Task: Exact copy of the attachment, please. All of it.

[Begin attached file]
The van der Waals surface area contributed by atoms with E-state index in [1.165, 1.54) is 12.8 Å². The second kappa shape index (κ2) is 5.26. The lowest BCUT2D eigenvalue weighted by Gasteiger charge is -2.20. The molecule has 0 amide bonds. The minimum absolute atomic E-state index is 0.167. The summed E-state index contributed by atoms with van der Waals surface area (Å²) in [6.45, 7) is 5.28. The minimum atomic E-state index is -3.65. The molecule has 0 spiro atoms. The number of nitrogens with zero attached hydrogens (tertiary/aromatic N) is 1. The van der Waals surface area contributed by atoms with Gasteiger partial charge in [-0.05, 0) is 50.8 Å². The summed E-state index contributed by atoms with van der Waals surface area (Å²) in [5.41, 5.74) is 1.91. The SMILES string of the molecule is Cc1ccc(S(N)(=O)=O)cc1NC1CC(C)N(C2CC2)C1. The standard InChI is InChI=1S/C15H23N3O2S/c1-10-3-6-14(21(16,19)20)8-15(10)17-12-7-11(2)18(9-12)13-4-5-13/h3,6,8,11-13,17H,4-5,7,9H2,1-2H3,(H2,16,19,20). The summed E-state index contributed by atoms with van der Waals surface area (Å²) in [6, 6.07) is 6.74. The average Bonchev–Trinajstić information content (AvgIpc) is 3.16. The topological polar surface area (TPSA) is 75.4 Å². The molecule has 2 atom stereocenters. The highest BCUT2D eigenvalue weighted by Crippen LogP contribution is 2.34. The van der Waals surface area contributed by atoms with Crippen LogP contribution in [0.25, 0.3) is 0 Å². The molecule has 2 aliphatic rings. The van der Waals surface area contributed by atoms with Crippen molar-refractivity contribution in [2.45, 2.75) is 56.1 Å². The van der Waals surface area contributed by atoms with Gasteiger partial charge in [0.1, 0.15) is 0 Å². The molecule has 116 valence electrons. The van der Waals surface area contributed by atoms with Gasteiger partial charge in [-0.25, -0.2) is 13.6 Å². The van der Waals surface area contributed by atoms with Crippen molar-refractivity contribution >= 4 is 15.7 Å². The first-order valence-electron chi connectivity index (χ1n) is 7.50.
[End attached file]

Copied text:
The van der Waals surface area contributed by atoms with E-state index in [1.165, 1.54) is 12.8 Å². The second kappa shape index (κ2) is 5.26. The lowest BCUT2D eigenvalue weighted by Gasteiger charge is -2.20. The molecule has 0 amide bonds. The minimum absolute atomic E-state index is 0.167. The summed E-state index contributed by atoms with van der Waals surface area (Å²) in [6.45, 7) is 5.28. The minimum atomic E-state index is -3.65. The molecule has 0 spiro atoms. The number of nitrogens with zero attached hydrogens (tertiary/aromatic N) is 1. The van der Waals surface area contributed by atoms with Gasteiger partial charge in [-0.05, 0) is 50.8 Å². The summed E-state index contributed by atoms with van der Waals surface area (Å²) in [5.41, 5.74) is 1.91. The SMILES string of the molecule is Cc1ccc(S(N)(=O)=O)cc1NC1CC(C)N(C2CC2)C1. The standard InChI is InChI=1S/C15H23N3O2S/c1-10-3-6-14(21(16,19)20)8-15(10)17-12-7-11(2)18(9-12)13-4-5-13/h3,6,8,11-13,17H,4-5,7,9H2,1-2H3,(H2,16,19,20). The summed E-state index contributed by atoms with van der Waals surface area (Å²) in [6, 6.07) is 6.74. The average Bonchev–Trinajstić information content (AvgIpc) is 3.16. The topological polar surface area (TPSA) is 75.4 Å². The molecule has 2 atom stereocenters. The highest BCUT2D eigenvalue weighted by Crippen LogP contribution is 2.34. The van der Waals surface area contributed by atoms with Crippen LogP contribution in [0.25, 0.3) is 0 Å². The molecule has 2 aliphatic rings. The van der Waals surface area contributed by atoms with Crippen molar-refractivity contribution in [2.45, 2.75) is 56.1 Å². The van der Waals surface area contributed by atoms with Gasteiger partial charge in [0.1, 0.15) is 0 Å². The molecule has 116 valence electrons. The van der Waals surface area contributed by atoms with Gasteiger partial charge in [-0.25, -0.2) is 13.6 Å². The van der Waals surface area contributed by atoms with Crippen molar-refractivity contribution >= 4 is 15.7 Å². The first-order valence-electron chi connectivity index (χ1n) is 7.50.